Half of Americans Have Stopped Investing
October 19, 2009
Stunned by trillions of dollars of losses in the financial crisis, Americans will be investing significantly less in the future, according to a new survey by AlixPartners. Forty-nine percent of the 1,000 people the consulting firm surveyed have either stopped or reduced investing in stocks or mutual funds, 26% have no intention to return to these bedrock financial vehicles in the next three years, and another 27% were unsure whether they had the endurance to return to the markets in that timeframe.
But the reactions were more muted among higher-income people and men, with only 21% of those earning more than $75,000 a year saying they have stopped investing altogether in stocks or mutual funds. Thirty-two percent of women said they are unlikely to return to the market, compared to 21% of men. AlixPartners says financial companies should restructure their offerings and marketing plans to address these bifurcations in the market.
"Investors are cross, cautious and confused," said Clarence Hahn, co-leader of the financial services practice at AlixPartners. "Financial firms have to figure out who is going to start investing again and to win back trust by building into their offerings a level of oversight, due diligence and risk management."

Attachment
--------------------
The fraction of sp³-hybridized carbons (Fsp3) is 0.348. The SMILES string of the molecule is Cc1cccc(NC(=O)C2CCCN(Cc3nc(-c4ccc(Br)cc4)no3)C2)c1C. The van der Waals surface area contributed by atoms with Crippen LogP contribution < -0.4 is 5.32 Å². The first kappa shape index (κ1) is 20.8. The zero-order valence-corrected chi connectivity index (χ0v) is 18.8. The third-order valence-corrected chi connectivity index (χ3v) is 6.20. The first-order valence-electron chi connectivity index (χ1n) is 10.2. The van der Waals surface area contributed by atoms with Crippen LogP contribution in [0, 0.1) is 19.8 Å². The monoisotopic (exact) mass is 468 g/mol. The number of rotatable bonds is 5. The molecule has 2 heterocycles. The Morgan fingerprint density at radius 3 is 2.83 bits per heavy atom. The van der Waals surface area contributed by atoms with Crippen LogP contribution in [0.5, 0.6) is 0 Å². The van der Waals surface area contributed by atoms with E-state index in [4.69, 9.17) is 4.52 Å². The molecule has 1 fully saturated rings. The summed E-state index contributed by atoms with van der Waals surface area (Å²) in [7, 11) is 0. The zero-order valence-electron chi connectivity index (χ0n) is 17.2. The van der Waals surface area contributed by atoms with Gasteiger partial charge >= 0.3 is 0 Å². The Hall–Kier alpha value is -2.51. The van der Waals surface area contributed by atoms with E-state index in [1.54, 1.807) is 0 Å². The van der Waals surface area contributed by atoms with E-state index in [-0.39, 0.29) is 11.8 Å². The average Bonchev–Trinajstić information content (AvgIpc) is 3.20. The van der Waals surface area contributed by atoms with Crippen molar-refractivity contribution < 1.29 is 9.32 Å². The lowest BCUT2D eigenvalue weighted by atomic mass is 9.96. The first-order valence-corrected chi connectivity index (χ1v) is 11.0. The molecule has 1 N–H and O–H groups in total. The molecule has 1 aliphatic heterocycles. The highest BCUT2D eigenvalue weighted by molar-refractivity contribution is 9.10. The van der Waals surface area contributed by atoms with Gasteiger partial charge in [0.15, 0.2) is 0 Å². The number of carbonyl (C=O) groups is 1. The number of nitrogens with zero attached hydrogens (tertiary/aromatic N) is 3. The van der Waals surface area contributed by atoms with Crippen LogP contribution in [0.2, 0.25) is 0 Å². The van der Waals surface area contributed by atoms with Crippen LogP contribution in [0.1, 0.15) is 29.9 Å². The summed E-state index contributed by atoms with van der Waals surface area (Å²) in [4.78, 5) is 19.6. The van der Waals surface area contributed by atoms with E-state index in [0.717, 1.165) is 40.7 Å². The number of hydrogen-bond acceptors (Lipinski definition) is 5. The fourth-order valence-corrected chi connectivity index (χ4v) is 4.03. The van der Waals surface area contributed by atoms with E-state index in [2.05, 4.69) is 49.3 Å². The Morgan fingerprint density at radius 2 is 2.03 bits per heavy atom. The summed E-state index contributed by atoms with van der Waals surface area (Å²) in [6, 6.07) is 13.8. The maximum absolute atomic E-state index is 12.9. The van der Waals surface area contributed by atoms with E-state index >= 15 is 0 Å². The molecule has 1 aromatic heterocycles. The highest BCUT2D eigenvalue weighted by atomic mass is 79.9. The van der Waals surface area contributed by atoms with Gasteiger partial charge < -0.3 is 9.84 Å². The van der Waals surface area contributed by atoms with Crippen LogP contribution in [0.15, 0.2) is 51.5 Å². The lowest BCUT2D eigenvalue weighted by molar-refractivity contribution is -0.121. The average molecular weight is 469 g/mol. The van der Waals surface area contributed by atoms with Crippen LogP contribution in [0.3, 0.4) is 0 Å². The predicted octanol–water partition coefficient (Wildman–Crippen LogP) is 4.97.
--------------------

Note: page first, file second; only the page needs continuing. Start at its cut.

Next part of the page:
Pierre Buhler, the other co-leader of the financial services practice, added that to convince investors to get over this critical turning point, investment firms must ensure that their customers are getting financial advice.
AlixPartners also said that financial services firms appear to be mis-spending up to half of their marketing dollars. "In this kind of market, rifle shots, not scattershots, are what's needed right now," Hahn said.
(c) 2009 Money Management Executive and SourceMedia, Inc. All Rights Reserved.